Sens. Bernie Sanders and Elizabeth Warren are clipping on former Vice President Joe Biden’s heels as each vie for the 2020 Democratic presidential nomination, according to a poll released Sunday morning.
Biden is clinging to a lead in Iowa, while Sanders is leading the pack in Nevada and Warren is jockeying for the lead in New Hampshire, a new CBS poll shows. The poll essentially shows that there is no clear frontrunner as the Democratic primary heads into the fall of 2019.
The poll is not as kind to Sen. Kamala Harris. The California Democrat is polling in the single digits in New Hampshire, Iowa, South Carolina and Nevada, all of which become important states as the election season heats up.
Harris’ poll numbers have consistently dropped. She saw her support more than double from 8% to 17% in a June 28-30 CNN poll following the Democratic primary debates in Miami in June. But a Quinnipiac University poll published in August shows Harris’ numbers plummeting to 7%.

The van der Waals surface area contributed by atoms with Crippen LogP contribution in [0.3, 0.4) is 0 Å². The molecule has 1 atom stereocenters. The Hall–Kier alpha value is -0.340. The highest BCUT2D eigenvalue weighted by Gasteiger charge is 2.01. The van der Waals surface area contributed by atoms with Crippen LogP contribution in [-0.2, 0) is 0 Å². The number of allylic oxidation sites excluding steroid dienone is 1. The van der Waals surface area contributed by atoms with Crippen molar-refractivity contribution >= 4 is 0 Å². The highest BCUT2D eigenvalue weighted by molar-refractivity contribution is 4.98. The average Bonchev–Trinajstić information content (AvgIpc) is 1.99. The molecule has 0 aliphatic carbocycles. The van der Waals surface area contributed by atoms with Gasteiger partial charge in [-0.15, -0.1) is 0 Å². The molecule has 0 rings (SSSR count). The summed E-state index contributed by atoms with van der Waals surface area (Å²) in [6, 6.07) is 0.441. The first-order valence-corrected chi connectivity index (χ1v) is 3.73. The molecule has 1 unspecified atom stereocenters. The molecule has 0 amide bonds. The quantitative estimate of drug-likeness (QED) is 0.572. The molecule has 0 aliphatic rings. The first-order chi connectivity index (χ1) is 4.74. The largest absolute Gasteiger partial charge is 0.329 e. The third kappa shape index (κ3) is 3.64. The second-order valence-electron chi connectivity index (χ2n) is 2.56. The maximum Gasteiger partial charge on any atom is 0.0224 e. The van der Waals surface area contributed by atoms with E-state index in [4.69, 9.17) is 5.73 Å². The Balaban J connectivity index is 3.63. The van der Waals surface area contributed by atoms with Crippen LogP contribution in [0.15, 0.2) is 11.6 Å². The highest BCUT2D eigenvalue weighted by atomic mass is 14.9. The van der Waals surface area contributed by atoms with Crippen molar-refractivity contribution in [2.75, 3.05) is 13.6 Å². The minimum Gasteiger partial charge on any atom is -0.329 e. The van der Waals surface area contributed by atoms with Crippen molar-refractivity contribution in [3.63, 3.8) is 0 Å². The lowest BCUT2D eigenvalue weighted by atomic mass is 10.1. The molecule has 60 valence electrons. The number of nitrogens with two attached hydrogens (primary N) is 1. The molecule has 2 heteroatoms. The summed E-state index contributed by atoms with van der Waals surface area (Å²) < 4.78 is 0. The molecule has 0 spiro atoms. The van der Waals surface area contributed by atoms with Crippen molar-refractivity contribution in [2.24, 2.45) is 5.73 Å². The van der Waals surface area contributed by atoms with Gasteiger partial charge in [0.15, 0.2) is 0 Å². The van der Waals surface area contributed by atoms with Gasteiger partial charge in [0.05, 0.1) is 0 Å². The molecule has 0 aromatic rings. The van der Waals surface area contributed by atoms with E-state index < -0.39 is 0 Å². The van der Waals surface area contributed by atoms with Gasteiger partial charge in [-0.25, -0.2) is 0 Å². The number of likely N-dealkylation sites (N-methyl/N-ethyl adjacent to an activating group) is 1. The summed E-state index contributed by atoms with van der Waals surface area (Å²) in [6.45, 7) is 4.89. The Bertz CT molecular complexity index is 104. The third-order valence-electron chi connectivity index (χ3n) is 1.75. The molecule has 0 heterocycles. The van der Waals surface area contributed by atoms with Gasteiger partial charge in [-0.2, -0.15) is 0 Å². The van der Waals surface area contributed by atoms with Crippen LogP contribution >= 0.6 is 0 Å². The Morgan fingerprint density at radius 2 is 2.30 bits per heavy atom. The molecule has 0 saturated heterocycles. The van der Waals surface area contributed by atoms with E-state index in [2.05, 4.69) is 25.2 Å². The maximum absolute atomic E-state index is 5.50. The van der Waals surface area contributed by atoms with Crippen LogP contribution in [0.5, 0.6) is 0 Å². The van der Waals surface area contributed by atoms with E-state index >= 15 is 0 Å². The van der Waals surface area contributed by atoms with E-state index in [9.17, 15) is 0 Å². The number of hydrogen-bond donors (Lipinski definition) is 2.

Warren, who is etching out a progressive message in comparison to Biden’s moderate position, is rising. CBS’s numbers aim to capture the mood of voters in the earliest states, while other national polls are focusing on states that won’t vote until late spring.
Warren has benefited most as supporters slowly move away from Harris, according to the poll. Twenty-nine percent of people who were backing Harris in July have switched to the Massachusetts Democrat. Biden picked up 15% of former Harris backers.
Warren apparently has an enthusiasm edge over Biden, the poll also finds. More Democrats enthusiastically support Warren were she to became the nominee than say that about either Sanders or Biden.
Democrats whose first choice is not one of the top three contenders are more enthusiastic about Warren than they are about Biden or Sanders. This might help further promote the narrative that Biden’s support is too soft going into the general election.
This CBS News survey was conducted between August 28 and September 4, 2019. Pollsters sampled 16,525 registered voters in 18 states that are expected to hold early primaries and caucuses. This sample includes 7,804 self-identiﬁed Democrats. It has a margin of error of +/- 1.8 points.
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